Although not statistically significant, good oral health behaviors were observed more among the older mothers than the younger ones. This could perhaps be explained on the premise that the former were more likely to have had various oral health experiences compared to the latter. These results were similar to the findings of the study conducted by Pacharuniti et al.[13] A majority of the parents (67.9%) selected a toothbrush as the most appropriate cleaning aid for their children's teeth and similar findings were reported by Naidu and Davis.[18]

In the present study, around two-third of the study subjects used a toothbrush and toothpaste for brushing their ward's teeth which was higher than in the study carried out by Pullishery et al.[19]


  Conclusion Top


Notable health behaviors in parents, such as tooth brushing habits and frequency of consumption of sweet foods, are important determinants of these behaviors in their children. A majority of the mothers had a poor perception of their child's oral health and thus steps ought to be taken to educate and motivate the mothers about the importance of regular dental visits. Since primary care physicians and dentists could influence the oral health behavior of the mothers, they have to focus more on oral/dental prevention than just depend on clinical therapy.

Financial support and sponsorship

Nil.

Conflicts of interest

There are no conflicts of interest.

 
  References Top

1.
Kawashita Y, Kitamura M, Saito T. Early childhood caries. Int J Dent 2011;2011:725320.  Back to cited text no. 1
    
2.
Bozorgmehr E, Hajizamani A, Malek Mohammadi T. Oral health behavior of parents as a predictor of oral health status of their children. ISRN Dent 2013;2013:741783.  Back to cited text no. 2
    
3.
Oredugba F, Agbaje M, Ayedun O, Onajole A. Assessment of mothers' oral health knowledge: Towards oral health promotion for infants and children. Health 2014;6:908-15.  Back to cited text no. 3
    
4.
Al-Shalan TA. Factors affecting Saudi parents' perception of their children's first dental visit. J Contemp Dent Pract 2003;4:54-66.  Back to cited text no. 4
    
5.
Mitchell-Royston L, Nowak A, Silverman J. Interprofessional Study of Oral Health in Primary Care, Final Report May, 2014. Chicago: Pediatric Oral Health Research and Policy Center, American Academy of Pediatric Dentistry; 2014. p. 19.  Back to cited text no. 5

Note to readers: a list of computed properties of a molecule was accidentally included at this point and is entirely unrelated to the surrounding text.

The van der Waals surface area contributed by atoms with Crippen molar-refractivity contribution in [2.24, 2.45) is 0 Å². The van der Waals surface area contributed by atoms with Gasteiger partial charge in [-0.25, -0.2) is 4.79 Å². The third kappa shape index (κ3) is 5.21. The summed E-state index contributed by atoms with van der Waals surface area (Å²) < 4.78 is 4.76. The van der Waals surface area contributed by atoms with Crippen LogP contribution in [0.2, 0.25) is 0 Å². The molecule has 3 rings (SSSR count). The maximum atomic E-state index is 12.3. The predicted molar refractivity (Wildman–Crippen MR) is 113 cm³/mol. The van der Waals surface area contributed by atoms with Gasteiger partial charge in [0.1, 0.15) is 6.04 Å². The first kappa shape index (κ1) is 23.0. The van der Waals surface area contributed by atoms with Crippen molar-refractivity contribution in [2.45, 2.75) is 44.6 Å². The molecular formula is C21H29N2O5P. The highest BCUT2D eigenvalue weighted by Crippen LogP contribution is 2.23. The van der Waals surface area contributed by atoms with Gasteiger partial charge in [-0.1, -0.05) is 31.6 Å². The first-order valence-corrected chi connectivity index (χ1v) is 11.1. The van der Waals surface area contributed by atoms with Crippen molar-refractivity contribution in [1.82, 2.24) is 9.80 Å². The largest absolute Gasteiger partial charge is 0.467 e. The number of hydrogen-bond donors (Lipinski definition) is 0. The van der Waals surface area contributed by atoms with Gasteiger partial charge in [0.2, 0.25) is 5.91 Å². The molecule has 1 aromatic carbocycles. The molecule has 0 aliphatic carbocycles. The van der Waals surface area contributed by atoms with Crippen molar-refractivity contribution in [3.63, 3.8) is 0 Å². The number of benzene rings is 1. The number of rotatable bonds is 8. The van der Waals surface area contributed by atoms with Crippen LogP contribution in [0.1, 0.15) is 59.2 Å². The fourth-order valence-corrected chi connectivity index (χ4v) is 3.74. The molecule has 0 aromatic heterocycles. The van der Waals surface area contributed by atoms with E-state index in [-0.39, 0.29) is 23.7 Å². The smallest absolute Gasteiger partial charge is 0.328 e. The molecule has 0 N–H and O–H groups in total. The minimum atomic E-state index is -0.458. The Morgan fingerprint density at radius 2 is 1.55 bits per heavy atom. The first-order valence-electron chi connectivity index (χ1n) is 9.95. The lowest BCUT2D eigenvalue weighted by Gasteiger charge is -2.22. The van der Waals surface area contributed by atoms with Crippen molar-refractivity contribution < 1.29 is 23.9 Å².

6.
Mota A, Oswal KC, Sajnani DA, Sajnani AK. Oral health knowledge, attitude, and approaches of pre-primary and primary school teachers in Mumbai, India. Scientifica (Cairo) 2016;2016:5967427.  Back to cited text no. 6
    
7.
Kaur S, Kaur B, Ahluwalia SS. Oral health knowledge, attitude and practices amongst health professionals in Ludhiana, India. Dentistry 2015;5:315.  Back to cited text no. 7
    
8.
Nagaraj A, Biswas G, Shravani G, Sontakke P, Kumawat H, Jain P. Knowledge, attitude and practice of dental treatment among medical officers at PHCs of Amer and Jamwaramgarh Tehsil, Jaipur, Rajasthan – A pilot study. IOSR J Dent Med Sci 2014;13:115-20.  Back to cited text no. 8
    
9.
Naidu R, Nunn J, Irwin JD. The effect of motivational interviewing on oral healthcare knowledge, attitudes and behaviour of parents and caregivers of preschool children: An exploratory cluster randomised controlled study. BMC Oral Health 2015;15:101.  Back to cited text no. 9
    
10.
Suwansingha O, Rirattanapong P. Preschool children's caregivers' attitudes and behavior regarding bottle feeding in Bangpakong, Chachoengsao. J Int Soc Prev Community Dent 2014;4 Suppl 2:S93-8.  Back to cited text no. 10
    
11.
Hooley M, Skouteris H, Boganin C, Satur J, Kilpatrick N. Parental influence and the development of dental caries in children aged 0-6 years: A systematic review of the literature. J Dent 2012;40:873-85.  Back to cited text no. 11
    
12.
Talekar BS, Rozier RG, Slade GD, Ennett ST. Parental perceptions of their preschool-aged children's oral health. J Am Dent Assoc 2005;136:364-72.  Back to cited text no. 12
    
13.
Pacharuniti N, Sithan H, Lapying P, Kiewkarnka B. Oral health preventive behavior among mothers with preschool children in Nakhon Pathom Province, Thailand. J Public Health Dev 2004;2:23-35.  Back to cited text no. 13
    
14.
Moulana SA, Yashoda R, Puranik MP, Hiremath SS, Gaikwad R. Knowledge, attitude and practices towards primary dentition among the mothers of 3-5 year old pre-school children in Bangalore city. J Indian Assoc Public Health Dent 2012;19:83-92.  Back to cited text no. 14
    
15.
Kamolmatyakul S, Saiong S. Oral health knowledge, attitude and practices of parents attending Prince of Songkla University Dental Hospital. Int J Health Promot Educ 2007;45:111-3.  Back to cited text no. 15
    
16.
Williams NJ, Whittle JG, Gatrell AC. The relationship between socio-demographic characteristics and dental health knowledge and attitudes of parents with young children. Br Dent J 2002;193:651-4.  Back to cited text no. 16
    
17.
Mattila ML, Rautava P, Sillanpää M, Paunio P. Caries in five-year-old children and associations with family-related factors. J Dent Res 2000;79:875-81.  Back to cited text no. 17
    
18.
Naidu RS, Davis L. Parents' views on factors influencing the dental health of Trinidadian pre-school children. Community Dent Health 2008;25:44-9.  Back to cited text no. 18
    
19.
Pullishery F, Shenoy Panchmal G, Shenoy R. Parental attitudes and tooth brushing habits in preschool children in Mangalore, Karnataka: A cross-sectional study. Int J Clin Pediatr Dent 2013;6:156-60.  Back to cited text no. 19
    



 
 
    Tables

  [Table 1], [Table 2], [Table 3], [Table 4], [Table 5]